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If this is so Easy, Why is it so Hard to Do?

If this is so Easy, Why is it so Hard to Do?

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If this is so Easy, Why is it so Hard to Do?

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  1. If this is so Easy, Why is it so Hard to Do? John Lee UNC Conference: Student Success “A Campus-Wide Commitment” October 24, 2007

  2. What is the Problem?

  3. Grades and test scores, rather than privilege, determine success today, but that success is largely being passed down from one generation to the next. A nation that believes that everyone should have a fair shake finds itself with a kind of inherited meritocracy.New York Times, May 24, 2005

  4. Research and theory on student persistence have yet to influence, on a national scale, student persistence in higher education

  5. According to a 2003 report by ACT, the five-year graduation rates at four-year institutions throughout the past 20 years have ranged from 50.9 percent to 54.6 percent

  6. The enrollment gap between low- and high-income students has shrunk over the last 20 years, but rates of college completion have not improved for low-income students

  7. According to the 2003 ACT report, of those students starting at a 4-year college, 48 percent of low-income students graduate while 67 percent of high income students did so

  8. “There is no one specific type of successful retention organization and/or successful implementation strategy” -Vincent Tinto

  9. There is Agreement on Some Basic Principles

  10. I. Have an institutional focus on student retention and outcomes, not just on enrollment

  11. Consistent Leadership • Strong leadership from top administrators who create an institutional culture that promotes student success. They talk about it, fund it, and recognize success • A central person, office, or committee that coordinates retention activities across academic and student affairs • Use data about retention in the decision-making process, as well as to evaluate retention programs

  12. Institutional focus on student outcomes • Make personnel decisions consistent with improving student outcomes • Communicate the importance of student success, and the expectations for each participant, to the whole college • Be consistent in your efforts • Measure outcomes and report them to the community

  13. Institutional focus on student outcomes • Gain faculty support • Explain that improving student success is not an erosion of standards • Maintain high expectations for student success • How do we engage students in their education?

  14. II. Offer targeted support for underperforming students

  15. Engage Students • Encourage high levels of student involvement and engagement in campus activities and programs. • Create well-developed first-year programs in which student participation is mandatory or high. • Improve instruction in “gatekeeping” introductory courses, particularly in mathematics.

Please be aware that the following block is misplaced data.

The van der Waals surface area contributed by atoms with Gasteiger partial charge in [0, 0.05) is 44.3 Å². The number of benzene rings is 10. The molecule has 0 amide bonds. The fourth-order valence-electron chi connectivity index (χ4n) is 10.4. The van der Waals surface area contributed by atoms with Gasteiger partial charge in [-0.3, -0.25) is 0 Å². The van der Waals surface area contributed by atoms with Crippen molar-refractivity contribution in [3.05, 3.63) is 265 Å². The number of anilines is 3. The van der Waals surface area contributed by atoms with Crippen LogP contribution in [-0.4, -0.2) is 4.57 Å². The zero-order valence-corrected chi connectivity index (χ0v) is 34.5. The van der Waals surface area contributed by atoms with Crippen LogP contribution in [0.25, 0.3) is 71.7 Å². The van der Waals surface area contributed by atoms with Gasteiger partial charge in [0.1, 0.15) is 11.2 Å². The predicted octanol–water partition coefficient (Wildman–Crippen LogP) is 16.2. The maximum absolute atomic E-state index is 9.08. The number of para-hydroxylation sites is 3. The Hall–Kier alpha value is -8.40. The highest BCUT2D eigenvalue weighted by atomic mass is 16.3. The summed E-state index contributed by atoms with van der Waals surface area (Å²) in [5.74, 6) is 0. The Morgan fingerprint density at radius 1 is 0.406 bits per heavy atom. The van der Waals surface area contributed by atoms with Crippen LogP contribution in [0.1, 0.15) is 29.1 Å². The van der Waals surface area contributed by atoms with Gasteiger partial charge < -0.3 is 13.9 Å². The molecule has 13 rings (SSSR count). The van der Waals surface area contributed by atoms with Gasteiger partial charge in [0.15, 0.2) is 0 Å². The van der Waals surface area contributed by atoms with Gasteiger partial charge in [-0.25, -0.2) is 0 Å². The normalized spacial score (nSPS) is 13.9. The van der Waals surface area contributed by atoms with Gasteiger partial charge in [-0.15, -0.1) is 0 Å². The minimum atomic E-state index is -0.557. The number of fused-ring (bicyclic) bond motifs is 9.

16. Support for underperforming students • Concentrate on the first year • Profile of an at-risk student • First generation college • Low income • Inadequate academic preparation • Older, with children • Attends part-time

  17. Types of support • Proactive • Identify the problem early • Reach out to the student • Structured • Advising • Mentoring • Find the right help

  18. III. Have well-designed, well-aligned, and proactive student support services

  19. Support Students • Early warning and advising systems to monitor student progress and to intervene when student performance is low. • Academic and social support services that students use due to proactive efforts to coordinate services; these services must be widely advertised. Faculty and staff should be knowledgeable about the available services. • Special programs for at-risk student populations, incorporating effective retention practices.

  20. Critique of student support services • A common problem on many campuses is that efforts directed towards helping first-year students achieve success are “self-contained, uncoordinated, and even unknown to each other”

  21. Be proactive with student support services • Anticipate which students may have problems, and help them before they drop out • Reach out to high-risk students; they will not come to you • Maintain an aggressive advising program

  22. IV. Provide support for faculty development focused on improving teaching

  23. What goes on in the classroom, stays in the classroom • There is no one model for improving teaching; it depends on content • Students must feel that they are learning something worthwhile and are making progress • Student engagement in the learning process is critical